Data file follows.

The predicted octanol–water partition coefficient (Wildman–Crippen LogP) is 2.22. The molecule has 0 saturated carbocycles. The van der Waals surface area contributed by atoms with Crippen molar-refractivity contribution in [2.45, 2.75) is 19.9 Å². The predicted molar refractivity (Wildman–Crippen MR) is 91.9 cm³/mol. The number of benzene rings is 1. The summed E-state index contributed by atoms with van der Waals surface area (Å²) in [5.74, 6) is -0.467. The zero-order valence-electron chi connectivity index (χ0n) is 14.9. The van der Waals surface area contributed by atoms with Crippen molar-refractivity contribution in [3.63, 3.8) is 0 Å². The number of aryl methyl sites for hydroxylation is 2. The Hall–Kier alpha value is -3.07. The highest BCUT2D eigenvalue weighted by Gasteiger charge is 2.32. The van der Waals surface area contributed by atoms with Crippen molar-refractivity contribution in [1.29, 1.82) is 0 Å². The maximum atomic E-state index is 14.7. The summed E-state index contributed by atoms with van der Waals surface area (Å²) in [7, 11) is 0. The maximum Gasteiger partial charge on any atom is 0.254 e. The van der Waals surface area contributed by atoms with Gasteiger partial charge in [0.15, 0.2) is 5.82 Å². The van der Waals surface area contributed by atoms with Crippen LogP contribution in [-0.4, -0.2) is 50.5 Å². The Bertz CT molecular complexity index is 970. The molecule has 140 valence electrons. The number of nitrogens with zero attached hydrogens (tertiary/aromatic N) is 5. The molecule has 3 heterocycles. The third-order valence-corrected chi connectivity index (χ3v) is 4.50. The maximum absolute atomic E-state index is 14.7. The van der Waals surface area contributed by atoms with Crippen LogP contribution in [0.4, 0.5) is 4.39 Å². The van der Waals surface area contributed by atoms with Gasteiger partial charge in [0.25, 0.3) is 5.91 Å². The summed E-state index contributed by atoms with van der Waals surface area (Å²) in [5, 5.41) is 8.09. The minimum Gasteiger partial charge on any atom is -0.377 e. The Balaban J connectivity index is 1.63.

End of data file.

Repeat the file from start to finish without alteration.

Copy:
The predicted octanol–water partition coefficient (Wildman–Crippen LogP) is 2.22. The molecule has 0 saturated carbocycles. The van der Waals surface area contributed by atoms with Crippen molar-refractivity contribution in [2.45, 2.75) is 19.9 Å². The predicted molar refractivity (Wildman–Crippen MR) is 91.9 cm³/mol. The number of benzene rings is 1. The summed E-state index contributed by atoms with van der Waals surface area (Å²) in [5.74, 6) is -0.467. The zero-order valence-electron chi connectivity index (χ0n) is 14.9. The van der Waals surface area contributed by atoms with Crippen molar-refractivity contribution in [3.63, 3.8) is 0 Å². The number of aryl methyl sites for hydroxylation is 2. The Hall–Kier alpha value is -3.07. The highest BCUT2D eigenvalue weighted by Gasteiger charge is 2.32. The van der Waals surface area contributed by atoms with Crippen molar-refractivity contribution in [1.29, 1.82) is 0 Å². The maximum atomic E-state index is 14.7. The summed E-state index contributed by atoms with van der Waals surface area (Å²) in [7, 11) is 0. The maximum Gasteiger partial charge on any atom is 0.254 e. The van der Waals surface area contributed by atoms with Gasteiger partial charge in [0.15, 0.2) is 5.82 Å². The van der Waals surface area contributed by atoms with Crippen LogP contribution in [-0.4, -0.2) is 50.5 Å². The Bertz CT molecular complexity index is 970. The molecule has 140 valence electrons. The number of nitrogens with zero attached hydrogens (tertiary/aromatic N) is 5. The molecule has 3 heterocycles. The third-order valence-corrected chi connectivity index (χ3v) is 4.50. The maximum absolute atomic E-state index is 14.7. The van der Waals surface area contributed by atoms with Crippen LogP contribution in [0.4, 0.5) is 4.39 Å². The van der Waals surface area contributed by atoms with Gasteiger partial charge in [0.25, 0.3) is 5.91 Å². The summed E-state index contributed by atoms with van der Waals surface area (Å²) in [5, 5.41) is 8.09. The minimum Gasteiger partial charge on any atom is -0.377 e. The Balaban J connectivity index is 1.63.